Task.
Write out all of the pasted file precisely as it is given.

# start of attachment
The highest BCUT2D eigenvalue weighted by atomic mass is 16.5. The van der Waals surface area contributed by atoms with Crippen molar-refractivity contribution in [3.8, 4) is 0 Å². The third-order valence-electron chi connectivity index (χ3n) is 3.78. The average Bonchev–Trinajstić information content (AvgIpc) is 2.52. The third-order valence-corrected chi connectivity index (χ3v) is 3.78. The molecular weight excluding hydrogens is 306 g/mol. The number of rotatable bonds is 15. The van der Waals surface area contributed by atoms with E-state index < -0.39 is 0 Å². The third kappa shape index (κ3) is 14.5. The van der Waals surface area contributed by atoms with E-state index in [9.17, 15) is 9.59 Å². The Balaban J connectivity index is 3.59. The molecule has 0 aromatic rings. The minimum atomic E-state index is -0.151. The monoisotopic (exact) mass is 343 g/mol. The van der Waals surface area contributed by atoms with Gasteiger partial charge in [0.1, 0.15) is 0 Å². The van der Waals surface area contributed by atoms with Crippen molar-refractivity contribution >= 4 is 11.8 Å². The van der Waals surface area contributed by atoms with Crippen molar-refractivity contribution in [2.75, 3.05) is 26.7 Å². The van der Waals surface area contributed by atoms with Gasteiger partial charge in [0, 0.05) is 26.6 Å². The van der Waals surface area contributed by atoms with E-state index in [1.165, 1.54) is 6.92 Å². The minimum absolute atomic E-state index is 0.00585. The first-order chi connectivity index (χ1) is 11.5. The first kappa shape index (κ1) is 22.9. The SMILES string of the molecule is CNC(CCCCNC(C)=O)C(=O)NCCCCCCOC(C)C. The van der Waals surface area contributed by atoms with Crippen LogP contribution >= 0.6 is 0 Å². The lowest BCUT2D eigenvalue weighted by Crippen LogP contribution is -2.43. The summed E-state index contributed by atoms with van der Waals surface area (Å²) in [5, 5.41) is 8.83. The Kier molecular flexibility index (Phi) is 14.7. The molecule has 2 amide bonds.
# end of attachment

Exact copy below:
The highest BCUT2D eigenvalue weighted by atomic mass is 16.5. The van der Waals surface area contributed by atoms with Crippen molar-refractivity contribution in [3.8, 4) is 0 Å². The third-order valence-electron chi connectivity index (χ3n) is 3.78. The average Bonchev–Trinajstić information content (AvgIpc) is 2.52. The third-order valence-corrected chi connectivity index (χ3v) is 3.78. The molecular weight excluding hydrogens is 306 g/mol. The number of rotatable bonds is 15. The van der Waals surface area contributed by atoms with E-state index < -0.39 is 0 Å². The third kappa shape index (κ3) is 14.5. The van der Waals surface area contributed by atoms with E-state index in [9.17, 15) is 9.59 Å². The Balaban J connectivity index is 3.59. The molecule has 0 aromatic rings. The minimum atomic E-state index is -0.151. The monoisotopic (exact) mass is 343 g/mol. The van der Waals surface area contributed by atoms with Gasteiger partial charge in [0.1, 0.15) is 0 Å². The van der Waals surface area contributed by atoms with Crippen molar-refractivity contribution >= 4 is 11.8 Å². The van der Waals surface area contributed by atoms with Crippen molar-refractivity contribution in [2.75, 3.05) is 26.7 Å². The van der Waals surface area contributed by atoms with Gasteiger partial charge in [0, 0.05) is 26.6 Å². The van der Waals surface area contributed by atoms with E-state index in [1.165, 1.54) is 6.92 Å². The minimum absolute atomic E-state index is 0.00585. The first-order chi connectivity index (χ1) is 11.5. The first kappa shape index (κ1) is 22.9. The SMILES string of the molecule is CNC(CCCCNC(C)=O)C(=O)NCCCCCCOC(C)C. The van der Waals surface area contributed by atoms with Crippen LogP contribution >= 0.6 is 0 Å². The lowest BCUT2D eigenvalue weighted by Crippen LogP contribution is -2.43. The summed E-state index contributed by atoms with van der Waals surface area (Å²) in [5, 5.41) is 8.83. The Kier molecular flexibility index (Phi) is 14.7. The molecule has 2 amide bonds.